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Asking questions

If you serve a questionnaire on the respondent, or ask them for further details of their response to your claim, send your questions by email if you possibly can. That way, you will make it easier for them to answer your questions in a document that incorporates both questions and answers.

Suppose your questionnaire goes:

6. Please answer the following questions:
(a) Do you accept that I am a disabled person?
(b) Do you agree that I have asked you on numerous occasions to consider adjusting my working hours so that I do not have to travel at busy times?
(c) Do you agree that the nature of my work is such that it is rarely time-critical over short periods?
(d)…

If you have just sent a hard copy, their response may well simply go:

(a) No.
(b) Yes.
(c) Not entirely. It is often necessary to have your input on queries that are raised by sales staff within an hour or two.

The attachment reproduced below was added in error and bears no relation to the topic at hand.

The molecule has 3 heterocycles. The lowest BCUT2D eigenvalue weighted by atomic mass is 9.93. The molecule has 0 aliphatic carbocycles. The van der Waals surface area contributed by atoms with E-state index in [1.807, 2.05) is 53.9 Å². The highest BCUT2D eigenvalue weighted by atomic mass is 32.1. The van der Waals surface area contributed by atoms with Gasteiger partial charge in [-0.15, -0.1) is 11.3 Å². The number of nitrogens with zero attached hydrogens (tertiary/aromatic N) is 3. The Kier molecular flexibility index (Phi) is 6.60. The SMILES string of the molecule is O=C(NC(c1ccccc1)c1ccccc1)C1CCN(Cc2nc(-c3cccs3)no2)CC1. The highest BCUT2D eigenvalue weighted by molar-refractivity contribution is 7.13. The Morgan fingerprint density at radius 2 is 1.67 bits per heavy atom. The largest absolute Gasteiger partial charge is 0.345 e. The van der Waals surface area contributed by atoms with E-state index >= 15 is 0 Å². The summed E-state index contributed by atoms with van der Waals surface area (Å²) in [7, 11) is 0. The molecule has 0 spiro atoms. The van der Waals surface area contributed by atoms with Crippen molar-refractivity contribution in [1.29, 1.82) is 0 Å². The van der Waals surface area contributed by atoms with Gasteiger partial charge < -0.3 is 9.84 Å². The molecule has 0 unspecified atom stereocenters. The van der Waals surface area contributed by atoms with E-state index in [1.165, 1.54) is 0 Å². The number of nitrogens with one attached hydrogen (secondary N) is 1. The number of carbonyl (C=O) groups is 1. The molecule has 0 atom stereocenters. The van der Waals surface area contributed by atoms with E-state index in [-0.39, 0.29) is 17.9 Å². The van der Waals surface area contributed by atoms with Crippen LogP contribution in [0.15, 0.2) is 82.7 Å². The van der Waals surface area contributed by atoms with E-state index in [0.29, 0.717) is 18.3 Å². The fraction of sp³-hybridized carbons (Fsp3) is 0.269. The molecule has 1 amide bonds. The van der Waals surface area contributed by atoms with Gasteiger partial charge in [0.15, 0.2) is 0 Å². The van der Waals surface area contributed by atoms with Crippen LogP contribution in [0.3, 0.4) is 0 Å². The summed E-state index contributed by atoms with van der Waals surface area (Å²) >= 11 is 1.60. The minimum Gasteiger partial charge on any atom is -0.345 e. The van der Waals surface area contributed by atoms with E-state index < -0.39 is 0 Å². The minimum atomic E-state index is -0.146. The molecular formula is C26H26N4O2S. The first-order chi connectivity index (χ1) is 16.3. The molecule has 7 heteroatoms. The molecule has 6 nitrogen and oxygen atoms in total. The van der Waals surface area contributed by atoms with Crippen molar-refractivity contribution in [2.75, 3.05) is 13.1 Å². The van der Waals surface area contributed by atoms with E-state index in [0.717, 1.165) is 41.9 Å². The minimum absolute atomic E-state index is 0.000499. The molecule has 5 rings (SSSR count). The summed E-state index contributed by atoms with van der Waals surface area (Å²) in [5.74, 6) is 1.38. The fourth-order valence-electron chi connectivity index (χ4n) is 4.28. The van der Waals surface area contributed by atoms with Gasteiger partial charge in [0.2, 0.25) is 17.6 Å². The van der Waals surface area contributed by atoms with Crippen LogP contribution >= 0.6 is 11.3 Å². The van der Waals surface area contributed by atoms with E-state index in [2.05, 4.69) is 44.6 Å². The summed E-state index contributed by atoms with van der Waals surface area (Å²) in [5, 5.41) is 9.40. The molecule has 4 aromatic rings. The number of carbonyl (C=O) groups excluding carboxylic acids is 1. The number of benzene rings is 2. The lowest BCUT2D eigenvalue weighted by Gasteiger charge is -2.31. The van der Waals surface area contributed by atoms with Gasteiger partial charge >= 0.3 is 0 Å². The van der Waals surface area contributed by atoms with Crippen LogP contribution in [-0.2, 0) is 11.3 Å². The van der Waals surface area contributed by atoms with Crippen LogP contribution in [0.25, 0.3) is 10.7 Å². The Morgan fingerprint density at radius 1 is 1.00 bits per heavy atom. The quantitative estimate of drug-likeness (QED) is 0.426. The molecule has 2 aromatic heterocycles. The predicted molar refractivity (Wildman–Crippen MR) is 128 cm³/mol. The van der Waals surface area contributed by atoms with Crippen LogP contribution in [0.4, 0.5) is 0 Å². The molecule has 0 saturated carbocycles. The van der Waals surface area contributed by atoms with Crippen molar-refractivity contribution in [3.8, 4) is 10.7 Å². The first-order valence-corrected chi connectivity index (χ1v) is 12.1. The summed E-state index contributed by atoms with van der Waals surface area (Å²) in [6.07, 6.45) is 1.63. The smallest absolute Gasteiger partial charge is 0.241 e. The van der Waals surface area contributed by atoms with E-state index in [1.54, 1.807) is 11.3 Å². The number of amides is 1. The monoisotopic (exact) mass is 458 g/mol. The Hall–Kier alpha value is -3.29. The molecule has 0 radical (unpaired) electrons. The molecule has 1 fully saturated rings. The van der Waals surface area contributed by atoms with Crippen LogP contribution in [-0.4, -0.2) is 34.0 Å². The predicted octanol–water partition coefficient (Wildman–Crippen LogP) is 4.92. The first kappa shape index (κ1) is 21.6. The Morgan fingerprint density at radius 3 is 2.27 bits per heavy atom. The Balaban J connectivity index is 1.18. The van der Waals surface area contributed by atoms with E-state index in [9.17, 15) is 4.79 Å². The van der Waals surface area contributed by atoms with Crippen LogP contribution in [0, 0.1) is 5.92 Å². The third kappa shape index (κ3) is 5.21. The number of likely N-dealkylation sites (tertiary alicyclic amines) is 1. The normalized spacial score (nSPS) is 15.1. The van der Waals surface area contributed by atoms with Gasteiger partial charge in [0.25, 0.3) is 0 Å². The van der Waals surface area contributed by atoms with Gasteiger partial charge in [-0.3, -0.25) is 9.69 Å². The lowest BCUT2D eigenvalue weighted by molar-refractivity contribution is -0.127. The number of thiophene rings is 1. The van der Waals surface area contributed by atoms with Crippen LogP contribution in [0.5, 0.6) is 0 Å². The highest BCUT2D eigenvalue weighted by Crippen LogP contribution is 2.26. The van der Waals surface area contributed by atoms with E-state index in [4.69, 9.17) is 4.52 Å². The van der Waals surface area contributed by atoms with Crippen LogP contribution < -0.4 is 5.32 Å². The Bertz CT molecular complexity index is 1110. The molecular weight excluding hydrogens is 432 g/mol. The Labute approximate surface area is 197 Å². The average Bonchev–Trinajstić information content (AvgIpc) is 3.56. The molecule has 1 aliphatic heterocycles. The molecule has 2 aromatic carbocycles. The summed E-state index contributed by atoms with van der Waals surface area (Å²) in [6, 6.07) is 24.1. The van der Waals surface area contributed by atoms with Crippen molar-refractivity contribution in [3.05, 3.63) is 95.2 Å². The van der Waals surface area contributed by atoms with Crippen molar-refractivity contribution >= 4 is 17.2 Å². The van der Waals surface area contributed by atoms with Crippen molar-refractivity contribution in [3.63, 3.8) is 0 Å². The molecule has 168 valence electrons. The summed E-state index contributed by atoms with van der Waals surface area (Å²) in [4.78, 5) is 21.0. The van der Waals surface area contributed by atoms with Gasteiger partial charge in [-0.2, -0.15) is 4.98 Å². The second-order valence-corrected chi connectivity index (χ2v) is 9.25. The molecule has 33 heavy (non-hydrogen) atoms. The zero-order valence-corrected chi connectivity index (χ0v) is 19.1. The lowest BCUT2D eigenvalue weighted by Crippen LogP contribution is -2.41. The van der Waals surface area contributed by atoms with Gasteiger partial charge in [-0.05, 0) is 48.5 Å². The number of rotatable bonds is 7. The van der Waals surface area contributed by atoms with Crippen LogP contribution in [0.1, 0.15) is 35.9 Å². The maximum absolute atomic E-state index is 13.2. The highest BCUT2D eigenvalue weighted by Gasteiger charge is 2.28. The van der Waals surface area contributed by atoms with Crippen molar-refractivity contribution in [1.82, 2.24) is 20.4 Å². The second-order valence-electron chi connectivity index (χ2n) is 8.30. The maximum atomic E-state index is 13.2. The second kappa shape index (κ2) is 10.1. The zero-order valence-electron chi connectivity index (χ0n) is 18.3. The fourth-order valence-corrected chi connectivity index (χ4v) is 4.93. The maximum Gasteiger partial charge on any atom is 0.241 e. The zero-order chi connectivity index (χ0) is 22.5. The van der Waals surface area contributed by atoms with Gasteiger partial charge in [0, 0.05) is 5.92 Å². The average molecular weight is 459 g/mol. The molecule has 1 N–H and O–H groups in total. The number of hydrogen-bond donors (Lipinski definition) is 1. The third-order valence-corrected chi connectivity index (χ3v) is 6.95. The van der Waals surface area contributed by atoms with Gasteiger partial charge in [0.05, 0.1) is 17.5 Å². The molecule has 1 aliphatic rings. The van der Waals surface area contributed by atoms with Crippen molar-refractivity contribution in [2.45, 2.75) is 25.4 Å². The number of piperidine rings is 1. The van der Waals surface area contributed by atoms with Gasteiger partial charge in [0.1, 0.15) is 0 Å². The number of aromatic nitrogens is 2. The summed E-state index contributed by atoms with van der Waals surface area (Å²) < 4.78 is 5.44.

(d)…

This will be extraordinarily annoying to use, because anyone reading it will have to keep flicking back to the questions to find out what the answers mean. It is much better for everyone if questions and answers are interleaved, thus:

(a) Do you accept that I am a disabled person?
Answer: No.
(b) Do you agree that I have asked you on numerous occasions to consider adjusting my working hours so that I do not have to travel at busy times?
Answer: Yes.
(c) Do you agree that the nature of my work is such that it is rarely time-critical over short periods?
Answer: Not entirely. It is often necessary to have your input on queries that are raised by sales staff within an hour or two.

If you email your questions, it is more likely that your respondent will do the sensible thing in replying – because you’ll have saved them the trouble of re-typing all your questions.

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